O Come Let Us Adore Him 

David Berman rocks the Holy Land in the tour doc Silver Jew

David Berman rocks the Holy Land in the tour doc Silver Jew

For over a decade, Silver Jews founder/frontman David Berman produced critically acclaimed albums and poetry that garnered a substantial fan base—even though they only weeks ago embarked on their first-ever national tour. That makes the brief tour of Israel documented in Michael Tully's Silver Jew something of an event. Shot over three days in the summer of 2006, Silver Jew (which comes out on DVD next week from Drag City) follows Berman & Co.'s first touring dates in the Holy Land shortly after the release of the album Tanglewood Numbers, and Berman's rediscovery of Judaism.

Aside from a handful of title cards up front, Silver Jew hardly delves into the history of the band. Those unfamiliar with Berman's well-publicized struggles with substance abuse and depression will find little background here. Instead, Tully centers almost exclusively on Berman's awakening spirituality. The film opens in Tel Aviv, where current Nashvillian Berman and the Silver Jews touring lineup—including drummer Brian Kotzur, Lambchop members William Tyler and Tony Crow, and Berman's spouse and bassist Cassie—sight-see between their packed shows at various rock clubs.

These well-photographed, great-sounding live performances are easily the film's highlight. Because Silver Jews songs have always elevated lyrical content over pop sentimentality and general catchiness, it's intriguing to watch a roomful of Israelis sing along passionately to "Smith and Jones Forever," an anthem for America's faceless, nameless and homeless that's a world apart in more ways than just geography. In his face-to-face interaction with fans, Berman proves to be more approachable than his stony persona would have you expect—a suggestion of the newfound peace and humility he seems to have drawn from his faith.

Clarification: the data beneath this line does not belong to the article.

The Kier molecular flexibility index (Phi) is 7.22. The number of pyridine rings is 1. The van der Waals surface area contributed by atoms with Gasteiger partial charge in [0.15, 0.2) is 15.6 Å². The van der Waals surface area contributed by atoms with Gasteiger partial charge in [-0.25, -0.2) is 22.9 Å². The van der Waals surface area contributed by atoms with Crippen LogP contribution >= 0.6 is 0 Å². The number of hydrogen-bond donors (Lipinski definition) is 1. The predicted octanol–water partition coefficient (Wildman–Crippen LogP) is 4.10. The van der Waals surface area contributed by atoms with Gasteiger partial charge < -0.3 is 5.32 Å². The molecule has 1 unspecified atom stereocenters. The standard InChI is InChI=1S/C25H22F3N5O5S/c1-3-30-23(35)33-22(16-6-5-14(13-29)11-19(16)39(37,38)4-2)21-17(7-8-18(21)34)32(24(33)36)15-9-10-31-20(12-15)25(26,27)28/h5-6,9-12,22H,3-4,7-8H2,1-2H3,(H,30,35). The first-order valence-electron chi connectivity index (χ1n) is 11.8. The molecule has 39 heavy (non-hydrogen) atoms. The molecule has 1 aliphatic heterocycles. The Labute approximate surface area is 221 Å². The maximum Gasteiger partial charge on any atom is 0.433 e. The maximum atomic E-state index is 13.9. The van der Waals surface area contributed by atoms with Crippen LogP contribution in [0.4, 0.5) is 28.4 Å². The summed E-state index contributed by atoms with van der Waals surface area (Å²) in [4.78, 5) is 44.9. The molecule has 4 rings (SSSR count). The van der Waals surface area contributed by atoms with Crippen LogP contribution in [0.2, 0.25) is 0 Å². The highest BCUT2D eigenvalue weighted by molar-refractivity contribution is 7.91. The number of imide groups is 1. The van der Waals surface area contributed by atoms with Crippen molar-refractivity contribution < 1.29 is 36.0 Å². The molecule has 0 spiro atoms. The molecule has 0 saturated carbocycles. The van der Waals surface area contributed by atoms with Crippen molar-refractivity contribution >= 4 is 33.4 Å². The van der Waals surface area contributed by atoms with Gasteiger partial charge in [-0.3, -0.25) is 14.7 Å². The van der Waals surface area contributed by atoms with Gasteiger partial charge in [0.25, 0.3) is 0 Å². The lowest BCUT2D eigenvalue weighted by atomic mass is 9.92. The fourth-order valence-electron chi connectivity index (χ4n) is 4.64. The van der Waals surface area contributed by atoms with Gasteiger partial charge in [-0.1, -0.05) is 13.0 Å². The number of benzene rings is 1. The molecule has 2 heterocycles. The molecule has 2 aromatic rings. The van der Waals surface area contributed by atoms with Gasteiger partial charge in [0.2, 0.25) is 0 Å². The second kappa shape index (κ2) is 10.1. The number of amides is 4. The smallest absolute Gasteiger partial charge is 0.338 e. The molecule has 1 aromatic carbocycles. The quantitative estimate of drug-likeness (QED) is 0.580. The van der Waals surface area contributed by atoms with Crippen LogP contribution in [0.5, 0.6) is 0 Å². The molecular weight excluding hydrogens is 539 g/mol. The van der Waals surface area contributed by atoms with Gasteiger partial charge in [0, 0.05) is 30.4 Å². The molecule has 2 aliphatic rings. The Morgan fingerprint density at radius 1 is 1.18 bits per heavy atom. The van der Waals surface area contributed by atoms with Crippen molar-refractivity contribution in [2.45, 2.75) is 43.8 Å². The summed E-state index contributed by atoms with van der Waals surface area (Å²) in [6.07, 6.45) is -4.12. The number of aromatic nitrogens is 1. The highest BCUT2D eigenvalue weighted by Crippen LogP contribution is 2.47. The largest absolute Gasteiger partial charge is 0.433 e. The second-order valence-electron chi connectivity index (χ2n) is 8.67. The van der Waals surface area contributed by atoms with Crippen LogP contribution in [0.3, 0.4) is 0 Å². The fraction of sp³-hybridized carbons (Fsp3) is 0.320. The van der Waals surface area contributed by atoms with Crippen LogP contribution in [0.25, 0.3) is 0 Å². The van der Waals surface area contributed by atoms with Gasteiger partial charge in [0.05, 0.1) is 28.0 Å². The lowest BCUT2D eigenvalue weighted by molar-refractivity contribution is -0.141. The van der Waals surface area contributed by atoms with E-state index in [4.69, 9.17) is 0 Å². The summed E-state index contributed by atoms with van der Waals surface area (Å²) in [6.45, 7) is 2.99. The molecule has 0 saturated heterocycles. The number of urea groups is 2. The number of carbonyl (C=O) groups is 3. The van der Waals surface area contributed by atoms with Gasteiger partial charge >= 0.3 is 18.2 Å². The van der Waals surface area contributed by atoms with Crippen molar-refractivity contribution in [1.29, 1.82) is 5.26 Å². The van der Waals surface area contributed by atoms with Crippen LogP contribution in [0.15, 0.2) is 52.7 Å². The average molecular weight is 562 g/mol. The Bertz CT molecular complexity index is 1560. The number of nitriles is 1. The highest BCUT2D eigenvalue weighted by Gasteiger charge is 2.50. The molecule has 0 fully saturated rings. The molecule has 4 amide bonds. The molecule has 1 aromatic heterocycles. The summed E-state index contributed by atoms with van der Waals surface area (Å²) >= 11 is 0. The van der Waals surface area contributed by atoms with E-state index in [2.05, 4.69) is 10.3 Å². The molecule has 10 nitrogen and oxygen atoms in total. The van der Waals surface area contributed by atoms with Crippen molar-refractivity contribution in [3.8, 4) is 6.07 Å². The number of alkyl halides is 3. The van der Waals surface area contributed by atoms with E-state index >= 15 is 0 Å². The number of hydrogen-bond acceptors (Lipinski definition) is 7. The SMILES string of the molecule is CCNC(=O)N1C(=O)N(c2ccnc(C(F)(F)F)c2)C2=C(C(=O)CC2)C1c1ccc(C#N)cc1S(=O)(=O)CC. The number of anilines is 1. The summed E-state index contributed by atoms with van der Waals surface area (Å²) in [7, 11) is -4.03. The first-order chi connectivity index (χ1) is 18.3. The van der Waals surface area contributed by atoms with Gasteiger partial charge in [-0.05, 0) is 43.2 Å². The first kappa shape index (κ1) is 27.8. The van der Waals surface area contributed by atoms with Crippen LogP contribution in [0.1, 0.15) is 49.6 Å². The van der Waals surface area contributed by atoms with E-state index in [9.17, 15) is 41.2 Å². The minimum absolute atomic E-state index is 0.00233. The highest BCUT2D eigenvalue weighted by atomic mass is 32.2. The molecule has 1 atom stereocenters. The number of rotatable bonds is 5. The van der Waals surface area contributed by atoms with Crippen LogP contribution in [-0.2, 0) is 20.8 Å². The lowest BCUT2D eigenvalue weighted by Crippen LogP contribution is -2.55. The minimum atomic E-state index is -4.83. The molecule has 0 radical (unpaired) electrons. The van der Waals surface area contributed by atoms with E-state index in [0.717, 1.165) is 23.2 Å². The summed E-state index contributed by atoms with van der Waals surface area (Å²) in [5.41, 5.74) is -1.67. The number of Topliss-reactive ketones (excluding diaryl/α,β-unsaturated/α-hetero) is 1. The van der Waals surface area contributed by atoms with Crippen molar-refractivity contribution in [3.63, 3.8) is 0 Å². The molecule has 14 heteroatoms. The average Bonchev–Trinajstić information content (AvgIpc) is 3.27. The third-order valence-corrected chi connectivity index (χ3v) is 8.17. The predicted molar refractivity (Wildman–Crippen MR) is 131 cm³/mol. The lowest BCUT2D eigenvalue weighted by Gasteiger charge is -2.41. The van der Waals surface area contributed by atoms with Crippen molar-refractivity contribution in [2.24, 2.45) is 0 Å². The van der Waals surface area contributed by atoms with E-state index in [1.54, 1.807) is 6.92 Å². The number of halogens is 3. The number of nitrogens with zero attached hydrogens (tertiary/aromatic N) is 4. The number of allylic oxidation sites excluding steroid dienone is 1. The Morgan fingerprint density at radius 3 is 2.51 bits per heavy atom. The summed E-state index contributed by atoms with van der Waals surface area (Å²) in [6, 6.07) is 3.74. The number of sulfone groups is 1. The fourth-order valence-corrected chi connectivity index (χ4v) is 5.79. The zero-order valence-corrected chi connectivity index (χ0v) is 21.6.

Resolutely experiential in its hand-held shooting, the mildly engaging Silver Jew, produced by Nashvillian Matthew Robison, seems unlikely to convert those unfamiliar with Berman or his music. Scenes in the marketplace and popular tourist stops in Tel Aviv and Jerusalem rarely transcend personal vacation footage. While Berman is more clever and insightful than your typical aging tourist on pilgrimage, sequences showing his search for a Jewish-themed chew toy for his dog or band members haggling with the locals are less inspirational than self-indulgent—although at just 50 minutes, the film's brevity certainly works in its favor.

Even so, in his frequent anecdotes and off-the-cuff rants about his spiritual quest and the role of Silver Jews in his personal life, the typically reclusive Berman provides factoids that will doubtlessly captivate avid Jews fans. The most moving sequence occurs at the Western Wall, where the overcome singer-songwriter gives full vent to his emotions—a much-needed catharsis after the movie's spiritual meanderings. The movie's title may have started as a kind of private joke, but by the end of Silver Jew it's a statement of self.


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